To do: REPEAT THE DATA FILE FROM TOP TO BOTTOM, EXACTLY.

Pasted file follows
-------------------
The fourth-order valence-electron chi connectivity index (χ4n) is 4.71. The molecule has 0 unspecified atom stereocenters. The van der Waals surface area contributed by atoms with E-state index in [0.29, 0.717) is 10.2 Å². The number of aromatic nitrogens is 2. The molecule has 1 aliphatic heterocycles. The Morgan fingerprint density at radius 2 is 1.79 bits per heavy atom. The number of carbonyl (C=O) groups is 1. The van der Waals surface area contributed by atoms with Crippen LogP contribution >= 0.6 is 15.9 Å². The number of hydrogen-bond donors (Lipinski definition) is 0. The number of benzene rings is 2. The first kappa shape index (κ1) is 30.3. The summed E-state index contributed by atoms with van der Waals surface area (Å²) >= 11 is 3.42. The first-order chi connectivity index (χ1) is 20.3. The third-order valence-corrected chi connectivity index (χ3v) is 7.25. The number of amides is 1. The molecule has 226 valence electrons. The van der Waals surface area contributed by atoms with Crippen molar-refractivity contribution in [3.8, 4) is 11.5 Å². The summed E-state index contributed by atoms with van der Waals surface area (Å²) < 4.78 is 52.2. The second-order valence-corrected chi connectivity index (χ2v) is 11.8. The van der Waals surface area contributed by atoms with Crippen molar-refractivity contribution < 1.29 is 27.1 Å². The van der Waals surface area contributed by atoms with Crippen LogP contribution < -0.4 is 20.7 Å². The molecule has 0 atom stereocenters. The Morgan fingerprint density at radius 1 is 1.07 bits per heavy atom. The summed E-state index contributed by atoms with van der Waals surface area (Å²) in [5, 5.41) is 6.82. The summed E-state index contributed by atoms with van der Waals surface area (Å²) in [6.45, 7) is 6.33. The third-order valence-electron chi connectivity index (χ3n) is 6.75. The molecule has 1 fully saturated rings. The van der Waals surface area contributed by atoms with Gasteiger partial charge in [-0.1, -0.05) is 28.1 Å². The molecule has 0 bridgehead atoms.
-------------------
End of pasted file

The fourth-order valence-electron chi connectivity index (χ4n) is 4.71. The molecule has 0 unspecified atom stereocenters. The van der Waals surface area contributed by atoms with E-state index in [0.29, 0.717) is 10.2 Å². The number of aromatic nitrogens is 2. The molecule has 1 aliphatic heterocycles. The Morgan fingerprint density at radius 2 is 1.79 bits per heavy atom. The number of carbonyl (C=O) groups is 1. The van der Waals surface area contributed by atoms with Crippen LogP contribution >= 0.6 is 15.9 Å². The number of hydrogen-bond donors (Lipinski definition) is 0. The number of benzene rings is 2. The first kappa shape index (κ1) is 30.3. The summed E-state index contributed by atoms with van der Waals surface area (Å²) >= 11 is 3.42. The first-order chi connectivity index (χ1) is 20.3. The third-order valence-corrected chi connectivity index (χ3v) is 7.25. The number of amides is 1. The molecule has 226 valence electrons. The van der Waals surface area contributed by atoms with Crippen molar-refractivity contribution in [3.8, 4) is 11.5 Å². The summed E-state index contributed by atoms with van der Waals surface area (Å²) < 4.78 is 52.2. The second-order valence-corrected chi connectivity index (χ2v) is 11.8. The van der Waals surface area contributed by atoms with Crippen molar-refractivity contribution < 1.29 is 27.1 Å². The van der Waals surface area contributed by atoms with Crippen LogP contribution < -0.4 is 20.7 Å². The molecule has 0 atom stereocenters. The Morgan fingerprint density at radius 1 is 1.07 bits per heavy atom. The summed E-state index contributed by atoms with van der Waals surface area (Å²) in [5, 5.41) is 6.82. The summed E-state index contributed by atoms with van der Waals surface area (Å²) in [6.45, 7) is 6.33. The third-order valence-electron chi connectivity index (χ3n) is 6.75. The molecule has 1 fully saturated rings. The van der Waals surface area contributed by atoms with Gasteiger partial charge in [-0.1, -0.05) is 28.1 Å². The molecule has 0 bridgehead atoms.